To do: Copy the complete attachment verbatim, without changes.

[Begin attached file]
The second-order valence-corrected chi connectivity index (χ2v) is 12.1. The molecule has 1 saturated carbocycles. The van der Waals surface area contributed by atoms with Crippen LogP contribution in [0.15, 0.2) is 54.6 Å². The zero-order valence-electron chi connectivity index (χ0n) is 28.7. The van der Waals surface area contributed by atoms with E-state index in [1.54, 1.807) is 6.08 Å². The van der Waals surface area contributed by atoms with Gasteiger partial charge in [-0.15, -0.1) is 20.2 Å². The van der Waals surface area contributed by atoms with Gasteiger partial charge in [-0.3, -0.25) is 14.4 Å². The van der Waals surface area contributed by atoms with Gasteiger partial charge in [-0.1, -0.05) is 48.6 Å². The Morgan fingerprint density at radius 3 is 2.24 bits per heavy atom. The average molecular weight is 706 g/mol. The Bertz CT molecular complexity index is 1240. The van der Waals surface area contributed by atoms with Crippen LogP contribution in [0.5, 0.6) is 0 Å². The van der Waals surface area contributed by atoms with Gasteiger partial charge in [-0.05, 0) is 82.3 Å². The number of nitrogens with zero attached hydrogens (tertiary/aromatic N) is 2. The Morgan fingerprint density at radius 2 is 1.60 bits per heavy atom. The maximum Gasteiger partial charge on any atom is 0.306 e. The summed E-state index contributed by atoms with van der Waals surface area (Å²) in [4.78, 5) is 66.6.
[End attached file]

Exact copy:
The second-order valence-corrected chi connectivity index (χ2v) is 12.1. The molecule has 1 saturated carbocycles. The van der Waals surface area contributed by atoms with Crippen LogP contribution in [0.15, 0.2) is 54.6 Å². The zero-order valence-electron chi connectivity index (χ0n) is 28.7. The van der Waals surface area contributed by atoms with E-state index in [1.54, 1.807) is 6.08 Å². The van der Waals surface area contributed by atoms with Gasteiger partial charge in [-0.15, -0.1) is 20.2 Å². The van der Waals surface area contributed by atoms with Gasteiger partial charge in [-0.3, -0.25) is 14.4 Å². The van der Waals surface area contributed by atoms with Gasteiger partial charge in [-0.1, -0.05) is 48.6 Å². The Morgan fingerprint density at radius 3 is 2.24 bits per heavy atom. The average molecular weight is 706 g/mol. The Bertz CT molecular complexity index is 1240. The van der Waals surface area contributed by atoms with Crippen LogP contribution in [0.5, 0.6) is 0 Å². The van der Waals surface area contributed by atoms with Gasteiger partial charge in [-0.05, 0) is 82.3 Å². The number of nitrogens with zero attached hydrogens (tertiary/aromatic N) is 2. The Morgan fingerprint density at radius 2 is 1.60 bits per heavy atom. The maximum Gasteiger partial charge on any atom is 0.306 e. The summed E-state index contributed by atoms with van der Waals surface area (Å²) in [4.78, 5) is 66.6.